ITV seeks to renew lucrative horse-racing rights

ITV is pushing to renew its rights to show horse racing on British television as it seeks to secure a lucrative revenue stream that draws in advertising from bookmakers.

The broadcaster has indicated to racing chiefs that it is keen on renewing a contract that was signed only last year, according to several people with knowledge of the matter. However, formal talks are yet to begin.

The existing deal, which covers marquee events including Cheltenham, the Grand National and Royal Ascot, was signed in August 2020, following the resumption of racing after the coronavirus pandemic forced the suspension of meetings and plunged the sport into crisis.

The outcome of any discussions will be closely watched by the wider racing community, which lost several hundred million pounds in revenue during the pandemic, largely because of lost ticket sales.

ITV has shown racing since 2017 when it won the contract from Channel 4 and is contracted to show almost 100 days of horse racing on terrestrial television.

Racecourse Media Group, which manages media rights on behalf of a group including the Jockey Club, which runs Cheltenham, plays an important role in negotiating broadcast deals. Ascot Racecourse and Arena Racing Company (ARC), two other venue owners, manage their media rights separately.

The Grand National and Derby races are among sporting events that have to be shown on free-to-air television, according to broadcasting laws drawn up in 1996.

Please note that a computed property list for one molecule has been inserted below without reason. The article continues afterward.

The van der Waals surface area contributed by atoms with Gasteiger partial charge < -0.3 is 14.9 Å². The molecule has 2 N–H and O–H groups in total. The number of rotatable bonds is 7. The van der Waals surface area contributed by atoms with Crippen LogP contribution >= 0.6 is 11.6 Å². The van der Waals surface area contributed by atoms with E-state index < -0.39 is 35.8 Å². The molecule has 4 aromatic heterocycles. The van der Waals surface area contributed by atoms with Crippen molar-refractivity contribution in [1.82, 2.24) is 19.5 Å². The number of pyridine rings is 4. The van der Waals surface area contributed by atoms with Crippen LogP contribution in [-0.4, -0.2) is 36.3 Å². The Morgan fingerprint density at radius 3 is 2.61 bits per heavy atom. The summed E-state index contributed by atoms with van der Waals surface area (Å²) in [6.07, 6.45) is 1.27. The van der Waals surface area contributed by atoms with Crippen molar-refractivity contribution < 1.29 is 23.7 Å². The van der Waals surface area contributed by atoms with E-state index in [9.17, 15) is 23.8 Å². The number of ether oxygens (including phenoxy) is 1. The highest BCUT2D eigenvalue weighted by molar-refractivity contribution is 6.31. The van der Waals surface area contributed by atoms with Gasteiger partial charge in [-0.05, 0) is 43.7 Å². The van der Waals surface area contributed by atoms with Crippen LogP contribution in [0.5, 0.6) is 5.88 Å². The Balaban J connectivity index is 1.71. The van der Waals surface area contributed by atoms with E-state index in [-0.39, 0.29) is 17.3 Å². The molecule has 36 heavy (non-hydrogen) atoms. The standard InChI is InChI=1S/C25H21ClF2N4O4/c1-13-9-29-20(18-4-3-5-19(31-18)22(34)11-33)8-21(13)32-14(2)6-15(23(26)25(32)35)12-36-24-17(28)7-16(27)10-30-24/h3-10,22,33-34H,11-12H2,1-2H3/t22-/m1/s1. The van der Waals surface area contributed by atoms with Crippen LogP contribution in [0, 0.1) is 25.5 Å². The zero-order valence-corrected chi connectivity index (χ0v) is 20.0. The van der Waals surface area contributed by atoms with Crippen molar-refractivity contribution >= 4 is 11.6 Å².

Irish bookmaker Paddy Power, owned by gambling group Flutter, is the headline sponsor for ITV’s racing coverage and is likely to roll over its deal if negotiations result in an early renewal of the contract, a person close to the company said.

Alan Byrne, chief executive of Spotlight Sports Group, which owns the Racing Post, said ITV’s ownership of the rights was a “significant benefit to the sport as a whole in terms of profile, introducing people to the sport, generating increased focus on future events and generating additional betting turnover”.

The move comes ahead of an overhaul of the UK’s gambling laws that racing industry executives fear could have a detrimental impact on the sport if the government rules that gamblers will have to submit proof that they can afford certain levels of bets.

Horse racing receives £350m each year from the gambling industry through sponsorship, media rights and levies on bets, according to a report published in March by the gambling industry trade body, the Betting and Gaming Council.

“If you make it harder for people to place bets then bookmakers are going to clearly lose income and as will racing which, in turn, is reliant on bookmakers for large sums of money,” Byrne said.

Before gambling companies were first permitted to advertise on UK television in 2007, Channel 4, which then owned the rights to show horse racing, was paid to show races in order to ensure coverage.

The Jockey Club, Ascot Racecourse and ITV declined to comment. RMG did not immediately respond to a request for comment. ARC said it would be “happy to engage in discussions on an early renewal”.

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